Politics | New Hampshire Public Radio

Politics

Credit Daniel S. Hurd

NHPR's political coverage from the New Hampshire State House to the First In The Nation Primary, Town Meeting, and the Congressional Delegation. Stories by Senior Political Reporter Josh Rogers, Digital Journalist Brian Wallstin, and the NHPR News team. 

A N.H. Take on Biden's First 100 Days

Apr 30, 2021
Todd Bookman / NHPR

We discuss the path the new President has tried to carve on an array of issues, from the ongoing coronavirus pandemic to climate change to the immigration crisis. We also examine how the first 100 days can predict an administration's future. 

Air date: Monday, May 3, 2021. 

The Highs and Lows of NH's Civic Health

Apr 27, 2021
A woman hands an elderly man a bag of groceries on his porch.
WGBH

Civic health extends far beyond voting and attending town meetings; it also includes volunteering, participating in public service, and helping out your neighbors. According to the 2020 New Hampshire Civic Health Index, the Granite State ranks high in some areas pertaining to civic health, but also comes out near the bottom in others. We talk about social trust, political behavior, and community building. 

Air date: Wednesday, April 28, 2021. 

Capitol Building against sky
NPR

Every House Republican voted early Saturday against a popular $1.9 trillion pandemic relief package that would send $1,400 checks to most Americans and hundreds of billions more to help open schools, revive struggling businesses and strengthen state and local governments.

PBS

In the midst of the coronavirus pandemic, racial injustice protests, and political uncertainy, many Americans are feeling anxious, overwhelmed, and lonely. Meanwhile, many of us are grappling with financial pressure while balancing work from home with all of our other responsibilities. We begin a new three-part series, called Taking A Toll, about the mental health impacts of the past year.  We discuss solutions and resources to help you make it through this difficult time. 

Air date: Wednesday, Feb. 17, 2021. 

NH Reacts to Biden-Harris Inauguration

Jan 20, 2021
Joe Biden photo
Todd Bookman / NHPR

We talk about the inauguration of President Joe Biden and Vice President Kamala Harris on Wednesday, Jan. 20, including Biden's inaugural speech, the biggest challenges he'll face, and the new administration. We really want to hear from you. What does this moment mean to you personally? What are your biggest concerns as Biden takes office?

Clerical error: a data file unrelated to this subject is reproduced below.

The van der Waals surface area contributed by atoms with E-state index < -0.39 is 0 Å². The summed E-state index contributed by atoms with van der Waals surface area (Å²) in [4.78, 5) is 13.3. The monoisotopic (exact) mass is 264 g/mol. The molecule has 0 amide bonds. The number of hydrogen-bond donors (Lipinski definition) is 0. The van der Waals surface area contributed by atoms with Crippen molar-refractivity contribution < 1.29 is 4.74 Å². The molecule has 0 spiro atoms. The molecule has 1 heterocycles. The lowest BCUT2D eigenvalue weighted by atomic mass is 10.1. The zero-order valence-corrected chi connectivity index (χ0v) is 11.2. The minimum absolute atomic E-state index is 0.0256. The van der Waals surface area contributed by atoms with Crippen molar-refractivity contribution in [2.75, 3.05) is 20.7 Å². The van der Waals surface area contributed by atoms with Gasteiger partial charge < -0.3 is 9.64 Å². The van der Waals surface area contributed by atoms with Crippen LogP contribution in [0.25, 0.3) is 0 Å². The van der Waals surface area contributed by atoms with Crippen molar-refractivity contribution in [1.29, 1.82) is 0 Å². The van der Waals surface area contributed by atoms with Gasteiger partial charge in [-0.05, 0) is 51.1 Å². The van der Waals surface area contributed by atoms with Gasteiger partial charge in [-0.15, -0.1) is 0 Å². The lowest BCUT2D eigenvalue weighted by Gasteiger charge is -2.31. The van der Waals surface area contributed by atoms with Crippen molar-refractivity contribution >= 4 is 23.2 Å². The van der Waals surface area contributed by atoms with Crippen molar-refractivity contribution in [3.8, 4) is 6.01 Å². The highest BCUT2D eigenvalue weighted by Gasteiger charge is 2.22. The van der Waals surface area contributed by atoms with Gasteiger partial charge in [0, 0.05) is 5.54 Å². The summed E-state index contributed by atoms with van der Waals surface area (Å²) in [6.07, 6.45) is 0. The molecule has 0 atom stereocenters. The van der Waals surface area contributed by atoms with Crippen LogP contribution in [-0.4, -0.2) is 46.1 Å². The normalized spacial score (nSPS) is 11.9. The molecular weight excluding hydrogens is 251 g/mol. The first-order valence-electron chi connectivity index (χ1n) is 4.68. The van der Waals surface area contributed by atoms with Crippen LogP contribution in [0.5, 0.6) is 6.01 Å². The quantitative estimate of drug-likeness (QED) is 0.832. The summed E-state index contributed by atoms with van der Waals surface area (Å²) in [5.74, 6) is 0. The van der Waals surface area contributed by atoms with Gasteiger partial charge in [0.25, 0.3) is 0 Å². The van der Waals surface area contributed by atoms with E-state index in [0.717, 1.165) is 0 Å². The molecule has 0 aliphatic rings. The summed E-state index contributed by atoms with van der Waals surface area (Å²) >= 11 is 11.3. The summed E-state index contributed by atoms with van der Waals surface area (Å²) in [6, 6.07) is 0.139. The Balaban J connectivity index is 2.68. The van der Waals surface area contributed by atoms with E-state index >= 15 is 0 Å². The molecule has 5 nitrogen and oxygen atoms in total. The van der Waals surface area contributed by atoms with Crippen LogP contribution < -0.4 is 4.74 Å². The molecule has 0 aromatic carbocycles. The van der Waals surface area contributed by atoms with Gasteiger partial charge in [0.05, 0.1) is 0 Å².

Air date: Thursday, Jan. 21, 2021. 

ALLEGRA BOVERMAN / NHPR

After a fraught election season, Joe Biden is poised to be sworn in as the next president of the United States alongside Kamala Harris as vice president. As the country prepares for a new presidential administration to take over, we want to hear from you.

What are your biggest concerns as President-elect Joe Biden takes office, and what are your hopes?

A signpost with markers for internet, television, radio, magazines, and newspapers.
Deccan Herald

We discuss last week's attempted coup at the U.S. Capitol in D.C. while exploring how social media and disinformation campaigns contributed to this moment. We also put the attack in historic context and talk about how news coverage is part of the discussion. 

Air date: Tuesday, Jan. 12, 2021. 

Officials have declared the U.S. Capitol complex "secure" after heavily armed police moved to end a nearly four-hour violent occupation by supporters of President Donald Trump.

An announcement saying "the Capitol is secure" rang out Wednesday evening inside a secure location for officials of the House. Lawmakers applauded.

The occupation interrupted Congress' Electoral College count that will formalize President-elect Joe Biden's upcoming inauguration on Jan. 20.

Updated at 4:36 p.m. ET

Democrats took exceedingly narrow control of the Senate on Wednesday after winning both runoff elections in Georgia, granting them control of Congress and the White House for the first time since 2011.

Updated at 2:05 a.m. ET

Democrat Raphael Warnock has edged out Georgia Republican Sen. Kelly Loeffler in a closely watched runoff election.

"Tonight, we proved that with hope, hard work and the people by our side, anything is possible," he told supporters in a virtual speech.

The Associated Press has also called the race for Warnock, who appeared to have beaten his opponent by just a few tens of thousands of votes.

Wikimedia Commons

An estimated $2 billion is headed to New Hampshire for COVID-related relief efforts. The money comes from the emergency coronavirus relief package that President Trump signed into law Sunday. 

Here’s how some of that money will be spent:

Is it Possible to Overdo Democracy?

Nov 29, 2020

We talk with philosopher Robert Talisse about his book, Overdoing Democracy: Putting Politics In Its Place. He argues that politics is dominating our lives and minds right now, at a moment when we might make more of a difference by nurturing social connections, cooperation and civic engagement. We find out more, and ask: Has the pandemic increased political polarization? 

Airdate: Monday, Nov. 30. 2020

Dan Tuohy / NHPR

Republican state Sen. Robert Giuda says he’s made a report to the FBI after a woman he traded what he termed “inappropriate” pictures with online tried to extort money.

Giuda says the extra-marital relationship was prompted by a feeling of loneliness brought on by the coronavirus pandemic.

Get NHPR's politics reporting in your inbox - sign up for our Primarily Politics newsletter today.

Allegra Boverman for NHPR

Leading up to the 2020 New Hampshire presidential primary, NHPR tried something different: We invited you to tell us how we should cover the election. 

Hundreds of thousands of people descended on the nation's capital and cities across the country over the weekend in continued demonstrations sparked by George Floyd's death at the hands of Minneapolis police.

The protests were largely peaceful, and their meaning has extended beyond Floyd's fate to the larger issue of policing in America and police treatment of black Americans.